4.1.1 Critical measurements

Working groups agreed that the survey sampling procedures of mutual interest would require the following general types of collections:
  1. Vertical distribution, abundance and physiological condition of target species; for a number of species depth distributions to a depth of 1000 meters would be necessary;
  2. Vertical distribution and abundance of food (the definition of which depends upon the species of interest);
  3. Distribution and abundance of top predators;
  4. Physical, chemical and biological properties focusing on vertical profiles of salinity, temperature, inorganic nutrients, beam transmission, downwelling irradiance, and current velocities.
Key instrumentation may involve multiple net samplers (e.g. MOCNESS), optical plankton counters, acoustics, towed video systems, box corers, and bottom trawls. Physical, chemical and biological properties could be sampled by a group of instruments including CTD, radiometer, beam transmissometer, ADCP, and chemical analysis of water samples collected by rosette. Innovative methods in biochemistry and biotechnology which are sufficiently developed would also be incorporated for assessing the physiological condition of specimens.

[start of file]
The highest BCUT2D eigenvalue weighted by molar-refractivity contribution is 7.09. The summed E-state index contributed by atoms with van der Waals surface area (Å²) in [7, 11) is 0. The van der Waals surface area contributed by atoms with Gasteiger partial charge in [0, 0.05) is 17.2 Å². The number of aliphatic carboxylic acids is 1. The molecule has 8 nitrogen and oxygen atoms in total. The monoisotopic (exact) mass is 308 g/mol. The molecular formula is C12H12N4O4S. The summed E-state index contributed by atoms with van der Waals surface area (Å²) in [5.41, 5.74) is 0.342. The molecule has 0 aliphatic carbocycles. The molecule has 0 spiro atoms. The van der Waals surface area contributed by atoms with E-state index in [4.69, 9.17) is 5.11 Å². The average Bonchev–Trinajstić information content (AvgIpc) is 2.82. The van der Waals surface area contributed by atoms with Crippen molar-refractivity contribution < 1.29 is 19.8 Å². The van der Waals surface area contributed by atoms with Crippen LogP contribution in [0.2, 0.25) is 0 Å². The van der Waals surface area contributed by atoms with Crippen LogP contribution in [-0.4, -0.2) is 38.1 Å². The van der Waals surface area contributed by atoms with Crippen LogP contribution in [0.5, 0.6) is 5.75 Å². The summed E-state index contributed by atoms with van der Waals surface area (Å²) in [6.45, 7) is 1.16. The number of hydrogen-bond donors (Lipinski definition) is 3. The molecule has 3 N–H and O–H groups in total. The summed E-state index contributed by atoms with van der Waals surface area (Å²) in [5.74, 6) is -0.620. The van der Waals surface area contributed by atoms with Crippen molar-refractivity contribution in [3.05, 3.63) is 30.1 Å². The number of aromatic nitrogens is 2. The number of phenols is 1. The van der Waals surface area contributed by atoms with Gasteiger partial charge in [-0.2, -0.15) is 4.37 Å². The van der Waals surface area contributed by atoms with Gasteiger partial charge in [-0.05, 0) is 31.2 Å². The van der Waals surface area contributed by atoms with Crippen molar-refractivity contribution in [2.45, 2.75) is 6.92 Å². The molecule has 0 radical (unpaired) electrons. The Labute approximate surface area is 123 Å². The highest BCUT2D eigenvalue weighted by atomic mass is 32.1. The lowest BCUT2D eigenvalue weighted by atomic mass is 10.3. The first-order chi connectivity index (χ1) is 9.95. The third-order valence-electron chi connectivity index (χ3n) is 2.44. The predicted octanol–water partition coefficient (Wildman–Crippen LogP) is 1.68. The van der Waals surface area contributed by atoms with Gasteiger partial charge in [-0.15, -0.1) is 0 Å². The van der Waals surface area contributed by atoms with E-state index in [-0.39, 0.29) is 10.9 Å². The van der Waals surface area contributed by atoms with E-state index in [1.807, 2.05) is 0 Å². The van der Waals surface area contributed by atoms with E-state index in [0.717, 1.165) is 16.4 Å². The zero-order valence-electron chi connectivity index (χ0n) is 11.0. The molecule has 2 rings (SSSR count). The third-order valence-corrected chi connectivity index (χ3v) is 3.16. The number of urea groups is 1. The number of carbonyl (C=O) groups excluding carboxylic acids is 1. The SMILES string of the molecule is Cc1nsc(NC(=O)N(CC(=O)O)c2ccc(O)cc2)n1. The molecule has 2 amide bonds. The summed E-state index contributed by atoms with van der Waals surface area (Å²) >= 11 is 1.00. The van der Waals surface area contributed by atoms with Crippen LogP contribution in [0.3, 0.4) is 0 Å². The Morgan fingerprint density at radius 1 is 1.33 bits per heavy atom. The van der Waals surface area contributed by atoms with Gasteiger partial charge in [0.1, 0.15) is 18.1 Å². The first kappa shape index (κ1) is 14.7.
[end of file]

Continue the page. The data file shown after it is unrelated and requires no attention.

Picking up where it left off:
4.2 Process Oriented Cruises

4.2.1 Domain and resolution

Location of the process oriented cruises would be determined on the basis of preliminary results gained from initial survey cruises.

4.2.2 Timing

The exact timing of the cruises will depend to a great extent on the determination of which periods are deemed to be critical to understanding population dynamics of the target species being studied. This may be anticipated beforehand to some degree by the application of modeling results, as well as from historical data.

4.2.3 Critical measurements

Measurements should focus primarily on processes at different time and space scales. Certain types of studies are envisioned as essential and can be described as follows: